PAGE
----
Pakistan says trade with India plunges significantly

Pakistan has succeeded to drastically reduce the current account deficit mainly through cut in imports bill

In a media statement, the MEA said the Indian officials were subjected to "interrogation, torture and physical assault resulting in grievous injuries to them". Representative Image: PTI (File)

Pakistan’s central bank has said that trade between Islamabad and New Delhi plummeted significantly this fiscal, apparently due to the ongoing tensions with India over the Kashmir issue.

The State Bank of Pakistan data in the first half of 2019-20 fiscal starting from July 1 showed that Pakistans exports to India during the period came in at an insignificant $16.8 million as compared to $213 million in first half of 2018-19, Dawn news reported.

But the declining trade across the border had not affected the balance of trade which was still heavily skewed in favour of India, it said.

Meanwhile, imports from India also fell to $286.6 million as against $865 million in the same period. As a result, Pakistan’s trade deficit with the eastern neighbour amounted to USD 269.8 million.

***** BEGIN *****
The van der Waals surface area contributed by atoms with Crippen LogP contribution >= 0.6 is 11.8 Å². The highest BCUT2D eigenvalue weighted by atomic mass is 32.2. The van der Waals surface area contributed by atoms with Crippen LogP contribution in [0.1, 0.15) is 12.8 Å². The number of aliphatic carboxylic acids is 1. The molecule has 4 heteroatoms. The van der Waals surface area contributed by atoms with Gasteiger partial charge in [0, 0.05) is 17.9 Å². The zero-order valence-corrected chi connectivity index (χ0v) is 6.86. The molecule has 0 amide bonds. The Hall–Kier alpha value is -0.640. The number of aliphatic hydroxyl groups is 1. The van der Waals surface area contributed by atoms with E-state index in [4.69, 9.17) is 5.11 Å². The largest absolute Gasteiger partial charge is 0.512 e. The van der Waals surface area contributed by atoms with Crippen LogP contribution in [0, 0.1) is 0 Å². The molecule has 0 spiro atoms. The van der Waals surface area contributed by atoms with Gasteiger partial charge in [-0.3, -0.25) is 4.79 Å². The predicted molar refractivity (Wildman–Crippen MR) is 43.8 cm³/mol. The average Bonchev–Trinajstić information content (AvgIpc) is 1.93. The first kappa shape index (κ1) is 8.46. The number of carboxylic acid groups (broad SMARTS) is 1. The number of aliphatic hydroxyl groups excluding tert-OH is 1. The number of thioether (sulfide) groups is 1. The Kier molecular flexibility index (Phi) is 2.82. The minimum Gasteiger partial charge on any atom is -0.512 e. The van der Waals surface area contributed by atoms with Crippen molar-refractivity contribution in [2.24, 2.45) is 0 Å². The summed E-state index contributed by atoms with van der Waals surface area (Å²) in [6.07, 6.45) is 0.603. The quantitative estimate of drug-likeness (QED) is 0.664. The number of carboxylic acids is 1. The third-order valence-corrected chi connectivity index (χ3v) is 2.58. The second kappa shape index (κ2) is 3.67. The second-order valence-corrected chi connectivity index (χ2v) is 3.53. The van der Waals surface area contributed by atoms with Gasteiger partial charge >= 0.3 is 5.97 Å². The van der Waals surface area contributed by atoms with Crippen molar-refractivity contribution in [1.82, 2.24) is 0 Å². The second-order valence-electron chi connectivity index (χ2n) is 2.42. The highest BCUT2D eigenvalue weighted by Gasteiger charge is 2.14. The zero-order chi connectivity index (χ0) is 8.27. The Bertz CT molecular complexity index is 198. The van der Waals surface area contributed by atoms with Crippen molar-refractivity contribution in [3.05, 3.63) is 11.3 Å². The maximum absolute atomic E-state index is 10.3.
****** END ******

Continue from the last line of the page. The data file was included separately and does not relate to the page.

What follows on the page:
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India on August 5 revoked the special status to Jammu and Kashmir and bifurcated the state into two Union Territories, evoking strong reactions from Pakistan which has been trying to internationalise the issue.

Pakistan reacted by downgrading diplomatic ties with New Delhi and banning trade with India.

The ties have not recovered from the jolt and trade and commercial activities have suffered.

The central bank data showed that imports from China the country’s largest trade partner fell to USD 4.8 billion during July-December versus USD 5 billion in same period last year.

However, exports slightly rose to $936 million, up from $889 million in the first half of 2019-20. This meant a trade balance with China at a negative $864 billion.

With the second-largest partner, the United Arab Emirates, there was some improvement as exports to the Gulf country increased to $827m in the period, from USD 638 million. This was driven by a significant decline in imports to USD 3.6 billion, down from USD 5 billion.

Pakistan has succeeded to drastically reduce the current account deficit mainly through cut in imports bill, which is also reflected in the above-mentioned two cases.